A Campaign to Replace Bed Nets is Keeping More than Seven Million People Safe from Malaria in Nigeria’s Delta State

September 09, 2022

A Campaign to Replace Bed Nets is Keeping More than Seven Million People Safe from Malaria in Nigeria’s Delta State

The creeks of Delta State in Nigeria are filled with fish—an important source of protein and a major economic mainstay—but these beautiful waterways are also a breeding ground for mosquitoes that can cause malaria. The disease remains a major public health concern for Nigeria, which accounts for one-quarter of the global malaria burden according to the 2021 World Malaria Report. In Delta State, with an estimated population of eight million, malaria continues to sicken people and claim too many lives—a tragedy compounded by serious ramifications for the local economy.

The Government of Nigeria, through the National Malaria Elimination Program (NMEP), has been collaborating with the Global Fund to Fight AIDS, Tuberculosis and Malaria and implementing partners—Management Sciences for Health (MSH) and Catholic Relief Services (CRS)—to eliminate malaria in the country. A key approach toward this goal is the mass distribution of insecticide-treated bed nets, which provide personal protection against mosquitoes. But due to common wear and tear, bed nets must be replaced every three years.

Health workers use all means of transportation – even boats – to get bed nets to people in need. Photo credit: Uchechukwu Nnenna Ikhimioya, Victoria Erinle, and Chukwuemeka Akam, MSH

Going door to door

Leveraging our presence and experience working in Nigeria over the past 15 years, MSH was able to support the Delta State Malaria Elimination Program to recruit and train more than 9,000 team members to roll out the distribution of insecticide-treated bed nets. Working in teams of two—one member referred to as the Mobilizer and the other as the Distributor—they moved from door to door providing health education to families before handing over the nets. The education covered general information on malaria prevention and how to use and care for the nets. Household members were also educated on preventive measures against COVID-19 in local languages. One bed net was given for every two persons in a household, rounding up to a maximum of four nets per household in the case of uneven numbers or households with more than eight members.

Learning from bed net distribution campaigns conducted in 2020, when the COVID-19 pandemic was still new, the team adopted prevention measures and guidelines from WHO and Nigeria’s National Centre for Disease Control, which included the use of face masks in public, hand washing, and the use of hand sanitizer after every household visit.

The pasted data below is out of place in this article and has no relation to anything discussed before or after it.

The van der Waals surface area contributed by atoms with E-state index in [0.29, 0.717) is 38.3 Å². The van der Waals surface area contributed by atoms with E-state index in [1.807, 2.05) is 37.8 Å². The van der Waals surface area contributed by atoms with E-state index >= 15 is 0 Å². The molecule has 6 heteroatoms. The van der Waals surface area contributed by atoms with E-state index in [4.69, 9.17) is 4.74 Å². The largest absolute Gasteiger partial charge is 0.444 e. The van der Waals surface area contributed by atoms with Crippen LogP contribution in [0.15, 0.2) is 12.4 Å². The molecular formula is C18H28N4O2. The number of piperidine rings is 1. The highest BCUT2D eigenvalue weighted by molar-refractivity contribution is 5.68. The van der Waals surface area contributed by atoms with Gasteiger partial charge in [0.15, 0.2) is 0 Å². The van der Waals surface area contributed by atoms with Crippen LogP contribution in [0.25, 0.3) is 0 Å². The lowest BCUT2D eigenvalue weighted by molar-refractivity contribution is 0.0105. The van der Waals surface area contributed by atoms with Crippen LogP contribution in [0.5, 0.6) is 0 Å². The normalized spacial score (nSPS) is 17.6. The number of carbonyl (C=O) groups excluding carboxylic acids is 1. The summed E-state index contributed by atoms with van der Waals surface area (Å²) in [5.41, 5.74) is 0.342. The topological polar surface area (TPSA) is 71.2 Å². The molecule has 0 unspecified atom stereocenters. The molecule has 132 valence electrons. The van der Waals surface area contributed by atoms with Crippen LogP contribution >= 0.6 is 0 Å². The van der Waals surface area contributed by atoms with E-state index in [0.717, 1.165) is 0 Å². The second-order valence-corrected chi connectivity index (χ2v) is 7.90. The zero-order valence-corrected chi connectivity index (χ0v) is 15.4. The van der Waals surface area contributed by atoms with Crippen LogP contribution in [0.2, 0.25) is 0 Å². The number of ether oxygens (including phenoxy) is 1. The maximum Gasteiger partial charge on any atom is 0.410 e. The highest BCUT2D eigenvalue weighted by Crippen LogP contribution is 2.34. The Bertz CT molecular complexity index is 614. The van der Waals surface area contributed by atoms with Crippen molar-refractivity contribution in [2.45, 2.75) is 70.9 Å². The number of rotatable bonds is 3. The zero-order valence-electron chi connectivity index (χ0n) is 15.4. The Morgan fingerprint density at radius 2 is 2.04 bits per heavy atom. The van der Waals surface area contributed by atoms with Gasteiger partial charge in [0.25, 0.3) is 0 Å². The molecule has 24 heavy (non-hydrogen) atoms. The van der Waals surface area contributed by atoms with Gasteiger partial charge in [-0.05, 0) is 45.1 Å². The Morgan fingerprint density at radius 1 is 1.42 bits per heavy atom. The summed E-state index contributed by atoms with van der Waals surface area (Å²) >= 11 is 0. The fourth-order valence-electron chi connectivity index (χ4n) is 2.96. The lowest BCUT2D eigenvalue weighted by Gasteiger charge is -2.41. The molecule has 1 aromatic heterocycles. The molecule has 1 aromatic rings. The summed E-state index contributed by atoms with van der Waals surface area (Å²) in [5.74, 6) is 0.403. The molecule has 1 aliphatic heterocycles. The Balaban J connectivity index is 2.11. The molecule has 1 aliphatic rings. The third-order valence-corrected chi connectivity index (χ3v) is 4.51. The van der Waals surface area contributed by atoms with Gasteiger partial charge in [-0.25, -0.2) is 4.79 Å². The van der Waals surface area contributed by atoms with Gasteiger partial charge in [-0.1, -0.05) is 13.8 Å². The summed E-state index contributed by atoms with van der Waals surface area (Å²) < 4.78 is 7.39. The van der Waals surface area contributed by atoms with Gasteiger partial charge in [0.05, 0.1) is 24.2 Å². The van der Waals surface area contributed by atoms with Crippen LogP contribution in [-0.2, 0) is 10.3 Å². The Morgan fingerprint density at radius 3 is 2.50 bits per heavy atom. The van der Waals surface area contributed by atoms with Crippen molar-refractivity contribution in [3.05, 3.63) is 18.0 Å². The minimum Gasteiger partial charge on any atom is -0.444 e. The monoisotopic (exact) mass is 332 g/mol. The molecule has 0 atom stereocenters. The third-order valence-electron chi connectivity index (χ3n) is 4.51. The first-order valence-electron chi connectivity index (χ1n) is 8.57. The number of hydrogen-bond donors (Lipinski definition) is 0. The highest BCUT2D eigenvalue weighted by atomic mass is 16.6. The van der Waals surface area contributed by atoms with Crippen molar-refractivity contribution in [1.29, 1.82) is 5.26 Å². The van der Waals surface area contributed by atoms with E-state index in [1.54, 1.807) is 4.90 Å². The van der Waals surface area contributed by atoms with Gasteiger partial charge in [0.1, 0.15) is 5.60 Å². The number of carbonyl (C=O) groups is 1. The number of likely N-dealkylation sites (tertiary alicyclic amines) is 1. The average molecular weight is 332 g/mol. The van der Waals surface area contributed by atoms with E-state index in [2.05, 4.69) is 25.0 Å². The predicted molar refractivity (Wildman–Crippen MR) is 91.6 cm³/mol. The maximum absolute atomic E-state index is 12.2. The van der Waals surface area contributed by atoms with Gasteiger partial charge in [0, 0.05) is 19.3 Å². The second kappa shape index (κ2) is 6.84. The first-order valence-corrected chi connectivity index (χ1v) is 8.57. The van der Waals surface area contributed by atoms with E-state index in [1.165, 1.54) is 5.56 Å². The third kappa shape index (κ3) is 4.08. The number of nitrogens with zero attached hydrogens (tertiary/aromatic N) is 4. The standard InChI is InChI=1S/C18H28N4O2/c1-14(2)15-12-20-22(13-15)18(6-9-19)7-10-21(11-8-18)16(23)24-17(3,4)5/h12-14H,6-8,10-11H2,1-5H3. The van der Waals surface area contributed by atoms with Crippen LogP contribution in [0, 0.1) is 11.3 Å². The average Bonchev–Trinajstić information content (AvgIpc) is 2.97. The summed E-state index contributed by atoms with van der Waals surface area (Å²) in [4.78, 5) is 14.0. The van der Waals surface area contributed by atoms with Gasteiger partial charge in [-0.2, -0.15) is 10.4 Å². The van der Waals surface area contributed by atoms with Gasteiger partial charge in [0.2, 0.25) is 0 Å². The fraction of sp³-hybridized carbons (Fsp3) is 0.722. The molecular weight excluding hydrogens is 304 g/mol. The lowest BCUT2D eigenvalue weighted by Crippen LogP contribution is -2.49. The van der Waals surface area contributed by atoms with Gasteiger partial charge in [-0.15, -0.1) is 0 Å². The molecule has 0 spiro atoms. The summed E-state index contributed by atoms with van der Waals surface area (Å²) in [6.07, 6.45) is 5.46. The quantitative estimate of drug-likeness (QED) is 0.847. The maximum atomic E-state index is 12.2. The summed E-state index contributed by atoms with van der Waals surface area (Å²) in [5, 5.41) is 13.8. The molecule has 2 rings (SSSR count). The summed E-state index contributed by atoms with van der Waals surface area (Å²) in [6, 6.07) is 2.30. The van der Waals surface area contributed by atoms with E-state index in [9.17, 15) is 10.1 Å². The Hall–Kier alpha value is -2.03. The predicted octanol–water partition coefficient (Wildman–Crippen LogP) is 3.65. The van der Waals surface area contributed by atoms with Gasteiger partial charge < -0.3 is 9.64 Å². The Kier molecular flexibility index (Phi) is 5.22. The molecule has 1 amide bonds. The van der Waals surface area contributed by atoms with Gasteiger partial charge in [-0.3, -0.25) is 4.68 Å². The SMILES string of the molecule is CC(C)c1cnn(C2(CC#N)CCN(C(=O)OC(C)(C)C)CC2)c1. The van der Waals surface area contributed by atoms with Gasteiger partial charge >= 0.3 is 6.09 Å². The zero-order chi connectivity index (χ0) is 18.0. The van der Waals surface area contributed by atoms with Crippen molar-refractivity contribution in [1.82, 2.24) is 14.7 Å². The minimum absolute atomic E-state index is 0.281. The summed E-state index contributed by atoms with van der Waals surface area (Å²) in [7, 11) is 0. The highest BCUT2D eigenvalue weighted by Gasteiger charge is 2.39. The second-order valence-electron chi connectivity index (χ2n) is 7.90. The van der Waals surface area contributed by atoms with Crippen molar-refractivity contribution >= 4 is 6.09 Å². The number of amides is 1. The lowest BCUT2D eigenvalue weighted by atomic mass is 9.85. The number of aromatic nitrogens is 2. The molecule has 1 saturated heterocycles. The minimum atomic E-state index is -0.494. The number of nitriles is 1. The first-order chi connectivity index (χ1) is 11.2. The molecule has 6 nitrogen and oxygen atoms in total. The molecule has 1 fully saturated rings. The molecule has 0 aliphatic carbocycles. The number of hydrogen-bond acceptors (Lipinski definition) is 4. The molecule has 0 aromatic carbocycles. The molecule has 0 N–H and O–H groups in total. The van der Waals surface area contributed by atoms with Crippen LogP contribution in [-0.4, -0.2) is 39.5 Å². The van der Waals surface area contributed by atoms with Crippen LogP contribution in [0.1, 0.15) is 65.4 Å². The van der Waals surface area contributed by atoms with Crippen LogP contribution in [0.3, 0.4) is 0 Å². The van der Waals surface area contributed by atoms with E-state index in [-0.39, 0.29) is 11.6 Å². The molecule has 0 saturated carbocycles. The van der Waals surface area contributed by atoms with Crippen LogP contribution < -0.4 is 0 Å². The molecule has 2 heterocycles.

The risk of inadvertently skipping households was reduced by using a carefully developed plan of daily visits mapped out during the planning phase of the campaign.

Workers stack bed nets in a central warehouse in preparation for the mass distribution. Photo credit: Uchechukwu Nnenna Ikhimioya, Victoria Erinle, and Chukwuemeka Akam, MSH

Meeting malaria control targets

The Delta State bed net replacement campaign is helping the Government of Nigeria meet two of its strategic objectives outlined in the National Malaria Strategic Plan (2021–2025): 1) To provide at least 80% of the targeted population with adequate preventive measures by 2025 and 2) To provide adequate information to all Nigerians so that at least 80% of the population habitually takes appropriate malaria preventive and treatment measures by 2025.

Several social mobilization activities were carried out during the campaign, including advocacy visits to gatekeepers of the communities, orientation meetings with community and religious leaders, town union meetings, school-based orientations, street announcements, and community dialogue sessions to enhance buy-in to the campaign process and ensure community participation. There were also orientation meetings with journalists in the state to help them gain insight into the bed net distribution process. This generated coverage of the campaign, with articles published as the campaign launched and after it was under way.

There were also live radio and television programs about the campaign. Town announcers were utilized as key personnel to help promote community participation and facilitate community awareness, especially among populations without access to modern means of communication. Messages were delivered using local languages to ensure that all members of the community were reached with the correct information.

The campaign, which is a follow-up to a similar campaign conducted in 2019 in the state, reached more than seven million people. MSH, CRS, the NMEP, and other malaria partners are now reviewing the lessons from this campaign with the aim of improving future campaigns in other states in Nigeria.